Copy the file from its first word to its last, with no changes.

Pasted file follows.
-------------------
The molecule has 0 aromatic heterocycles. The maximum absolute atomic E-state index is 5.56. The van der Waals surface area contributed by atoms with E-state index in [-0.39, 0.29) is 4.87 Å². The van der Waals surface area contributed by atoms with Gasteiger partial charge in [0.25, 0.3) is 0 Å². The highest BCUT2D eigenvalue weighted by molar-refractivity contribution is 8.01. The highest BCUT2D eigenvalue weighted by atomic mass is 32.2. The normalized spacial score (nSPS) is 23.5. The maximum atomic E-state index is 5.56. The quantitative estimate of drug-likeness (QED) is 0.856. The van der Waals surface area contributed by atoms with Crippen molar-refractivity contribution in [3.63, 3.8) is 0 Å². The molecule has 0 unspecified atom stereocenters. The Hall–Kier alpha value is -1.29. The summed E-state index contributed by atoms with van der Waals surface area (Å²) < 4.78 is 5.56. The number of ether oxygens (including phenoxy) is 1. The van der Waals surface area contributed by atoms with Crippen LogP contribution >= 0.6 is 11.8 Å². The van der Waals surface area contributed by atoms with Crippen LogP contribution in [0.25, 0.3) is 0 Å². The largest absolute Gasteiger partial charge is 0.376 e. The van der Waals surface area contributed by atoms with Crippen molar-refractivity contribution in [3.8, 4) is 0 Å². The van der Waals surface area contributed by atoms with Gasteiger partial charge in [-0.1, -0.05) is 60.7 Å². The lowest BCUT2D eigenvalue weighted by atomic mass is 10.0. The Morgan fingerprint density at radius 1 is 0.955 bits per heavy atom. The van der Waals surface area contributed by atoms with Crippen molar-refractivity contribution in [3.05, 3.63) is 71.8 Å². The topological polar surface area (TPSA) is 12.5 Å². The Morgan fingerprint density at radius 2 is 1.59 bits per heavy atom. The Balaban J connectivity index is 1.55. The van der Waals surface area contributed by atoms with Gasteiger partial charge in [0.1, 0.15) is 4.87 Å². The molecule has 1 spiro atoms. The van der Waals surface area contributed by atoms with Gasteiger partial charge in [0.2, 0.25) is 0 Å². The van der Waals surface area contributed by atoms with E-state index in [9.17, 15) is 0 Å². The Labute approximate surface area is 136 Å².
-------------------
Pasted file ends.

The molecule has 0 aromatic heterocycles. The maximum absolute atomic E-state index is 5.56. The van der Waals surface area contributed by atoms with E-state index in [-0.39, 0.29) is 4.87 Å². The van der Waals surface area contributed by atoms with Gasteiger partial charge in [0.25, 0.3) is 0 Å². The highest BCUT2D eigenvalue weighted by molar-refractivity contribution is 8.01. The highest BCUT2D eigenvalue weighted by atomic mass is 32.2. The normalized spacial score (nSPS) is 23.5. The maximum atomic E-state index is 5.56. The quantitative estimate of drug-likeness (QED) is 0.856. The van der Waals surface area contributed by atoms with Crippen molar-refractivity contribution in [3.63, 3.8) is 0 Å². The molecule has 0 unspecified atom stereocenters. The Hall–Kier alpha value is -1.29. The summed E-state index contributed by atoms with van der Waals surface area (Å²) < 4.78 is 5.56. The number of ether oxygens (including phenoxy) is 1. The van der Waals surface area contributed by atoms with Crippen LogP contribution >= 0.6 is 11.8 Å². The van der Waals surface area contributed by atoms with Crippen LogP contribution in [0.25, 0.3) is 0 Å². The largest absolute Gasteiger partial charge is 0.376 e. The van der Waals surface area contributed by atoms with Crippen molar-refractivity contribution in [3.8, 4) is 0 Å². The van der Waals surface area contributed by atoms with Gasteiger partial charge in [-0.1, -0.05) is 60.7 Å². The lowest BCUT2D eigenvalue weighted by atomic mass is 10.0. The Morgan fingerprint density at radius 1 is 0.955 bits per heavy atom. The van der Waals surface area contributed by atoms with Crippen molar-refractivity contribution in [3.05, 3.63) is 71.8 Å². The topological polar surface area (TPSA) is 12.5 Å². The Morgan fingerprint density at radius 2 is 1.59 bits per heavy atom. The Balaban J connectivity index is 1.55. The van der Waals surface area contributed by atoms with Gasteiger partial charge in [0.1, 0.15) is 4.87 Å². The molecule has 1 spiro atoms. The van der Waals surface area contributed by atoms with Gasteiger partial charge in [0.2, 0.25) is 0 Å². The van der Waals surface area contributed by atoms with E-state index in [9.17, 15) is 0 Å². The Labute approximate surface area is 136 Å².